Perhaps inevitably, given the stamps’ hasty preparation, a small number of the 100-subject sheets got turned around between the two steps, and the little blue biplanes ended up inverted in relation to their red frames.

Just one of these error sheets ever reached the public. It was bought over a post office counter in Washington, D.C., on May 14 by a young stockbroker named William T. Robey, who had predicted to a friend that the new bicolor stamps might appear, like the Pan-American series of 1901 and the bicolor 1869 issue before them, with inverted centers.

Robey later recalled that his heart skipped a beat when the post office clerk handed him the sheet of errors in exchange for his $24.

He quickly cashed in with a Philadelphia stamp dealer named Eugene Klein, who wrote Robey a check a few days later for $15,000 — in those days, a princely sum that enabled Robey to buy a new house.

Klein, for his part, immediately resold the sheet for $20,000 to the famous collector Edward H.R. Green, who instructed Klein to break it up into singles and blocks for resale. Fortunately, Klein had the foresight to first number each stamp in pencil on the back, so that future generations of collectors could readily identify each invert by its position in the original sheet.

Nowadays, prices for an “Inverted Jenny” (Scott C3a) typically reach the low-to-mid six figures at auction.

Scott Trepel, the president of Siegel, says he has handled more examples of the Inverted Jenny than anyone else in business today.

“Examples from the original discovery sheet of one hundred have been sold, stolen, lost, found, traded, donated, hidden, televised, locketed, faked, given away and fought over more than any other stamp in philately,” he wrote in a recent newsletter.

"Some people track golf scores. I track Inverted Jennys. I have personally auctioned 54 of the 100 positions in the sheet, including the 24 in all six blocks.

“Add to those transactions another dozen times I have sold the same position more than once, and I have held the gavel on about 50 Inverted Jenny auction lots. If I live long enough, I might just complete my bingo card and sell every available position.”

In the newsletter, Mr. Trepel also recalls the story of an Inverted Jenny once getting sucked up in a vacuum cleaner. The unfortunate accident happened to Robert Zoellner, who later bought a replacement C3a: position 58, the eighth stamp from the sixth row of the original sheet.

That position-58 stamp will be offered by Siegel during World Stamp Show–NY 2016.

Graded extremely fine-superb 95 by the Professional Stamp Experts firm, position 58 is considered perhaps the finest of a breed that sadly includes many damaged and off-center examples. Its last sale by Siegel, in 2005, was for a then-record $577,500.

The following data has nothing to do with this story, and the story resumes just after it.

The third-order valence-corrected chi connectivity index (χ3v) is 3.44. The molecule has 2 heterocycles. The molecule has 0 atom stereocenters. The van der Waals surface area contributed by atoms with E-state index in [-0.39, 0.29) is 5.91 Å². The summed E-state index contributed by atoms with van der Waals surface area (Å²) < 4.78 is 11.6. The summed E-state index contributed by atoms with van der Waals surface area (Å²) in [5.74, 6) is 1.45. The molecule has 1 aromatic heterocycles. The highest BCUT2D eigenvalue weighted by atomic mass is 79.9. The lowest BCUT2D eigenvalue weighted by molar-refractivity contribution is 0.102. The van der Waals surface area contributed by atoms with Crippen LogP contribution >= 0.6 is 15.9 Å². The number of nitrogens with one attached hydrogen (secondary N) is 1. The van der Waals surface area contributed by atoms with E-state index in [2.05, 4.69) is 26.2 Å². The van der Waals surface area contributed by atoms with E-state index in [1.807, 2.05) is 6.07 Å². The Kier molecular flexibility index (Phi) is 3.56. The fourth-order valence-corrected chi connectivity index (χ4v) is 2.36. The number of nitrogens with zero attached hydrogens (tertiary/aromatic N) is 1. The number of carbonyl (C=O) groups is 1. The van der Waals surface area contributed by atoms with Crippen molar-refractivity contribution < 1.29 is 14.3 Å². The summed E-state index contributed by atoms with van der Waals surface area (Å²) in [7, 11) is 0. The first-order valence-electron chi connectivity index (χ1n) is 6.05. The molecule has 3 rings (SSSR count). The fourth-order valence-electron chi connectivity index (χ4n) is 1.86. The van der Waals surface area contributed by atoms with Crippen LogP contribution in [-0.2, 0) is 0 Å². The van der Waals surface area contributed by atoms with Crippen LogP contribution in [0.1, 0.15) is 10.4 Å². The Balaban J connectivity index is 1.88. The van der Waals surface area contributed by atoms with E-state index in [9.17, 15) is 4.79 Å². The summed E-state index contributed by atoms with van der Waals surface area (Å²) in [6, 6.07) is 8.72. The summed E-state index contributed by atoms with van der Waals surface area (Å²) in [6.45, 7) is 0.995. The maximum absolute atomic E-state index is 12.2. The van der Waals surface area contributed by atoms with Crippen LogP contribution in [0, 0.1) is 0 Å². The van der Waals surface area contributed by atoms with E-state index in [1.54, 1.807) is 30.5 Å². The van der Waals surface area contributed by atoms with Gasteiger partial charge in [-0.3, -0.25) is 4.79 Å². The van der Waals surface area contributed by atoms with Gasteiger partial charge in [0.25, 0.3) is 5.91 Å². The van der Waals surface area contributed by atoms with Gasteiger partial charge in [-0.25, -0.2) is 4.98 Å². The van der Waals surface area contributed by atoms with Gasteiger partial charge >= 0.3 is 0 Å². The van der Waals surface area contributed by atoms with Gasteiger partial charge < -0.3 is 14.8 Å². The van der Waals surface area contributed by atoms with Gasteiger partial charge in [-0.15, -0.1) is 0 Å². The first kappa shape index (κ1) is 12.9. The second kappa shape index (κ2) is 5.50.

The unique Inverted Jenny plate-number block, which shows the blue plate number “8493” inverted in the bottom selvage (the red number was trimmed off at the B.E.P. before issuing), was sold by the Siegel firm in 2005 for $2.97 million, smashing its 1989 record of $1.1 million.

It was bought by financier and philatelic benefactor William H. Gross, who later swapped it to Donald Sundman of Mystic Stamp Company in Camden, N.Y., for the 1867 1¢ Z-grill (Scott 85A), a nearly unique stamp Gross needed to become the first and only person in modern times to complete a collection of classic-era U.S. stamps.

Mystic proudly showed off the Inverted Jenny plate block in its marketing materials for several years before selling it in 2014 to an anonymous buyer for “north of $4.8 million.”

That buyer later turned out to be Stuart Weitzman, the famous shoe designer who is also the current owner of the unique British Guiana 1¢ Magenta, which will be exhibited at World Stamp Show–NY 2016 through Friday, June 3, on a loan from the National Postal Museum.

The Jenny made another appearance on a 1968 10¢ airmail stamp (Scott C74) commemorating the 50th anniversary of U.S. airmail service.

Glenn Curtiss, the plane’s maker, was shown on a 35¢ airmail stamp (Scott C100) issued in 1980.

Besides U.S. stamps, the Jenny is featured on an early set of Colombian airmail stamps that were produced in 1920 by overprinting color lithographed promotional labels from the Curtiss Aeroplane Co. with the text “Compañia Colombiana de Navegacion Aerea” and a value of 10 centavos (Scott C2-10).

The Republic of China issued a set of five engraved bicolor airmail stamps in 1921 showing a Jenny flying over the Great Wall (Scott C1-5). The set was redrawn and reissued in 1929 with a Nationalist sun emblem on the plane’s tail, replacing the earlier stripes (C6-10).

“At World Stamp Show I will fulfill a lifelong dream of introducing an Inverted Jenny to the Jenny airplane,” said Trepel.

“After that, my ambition is to fly in the Jenny carrying one of the stamps.”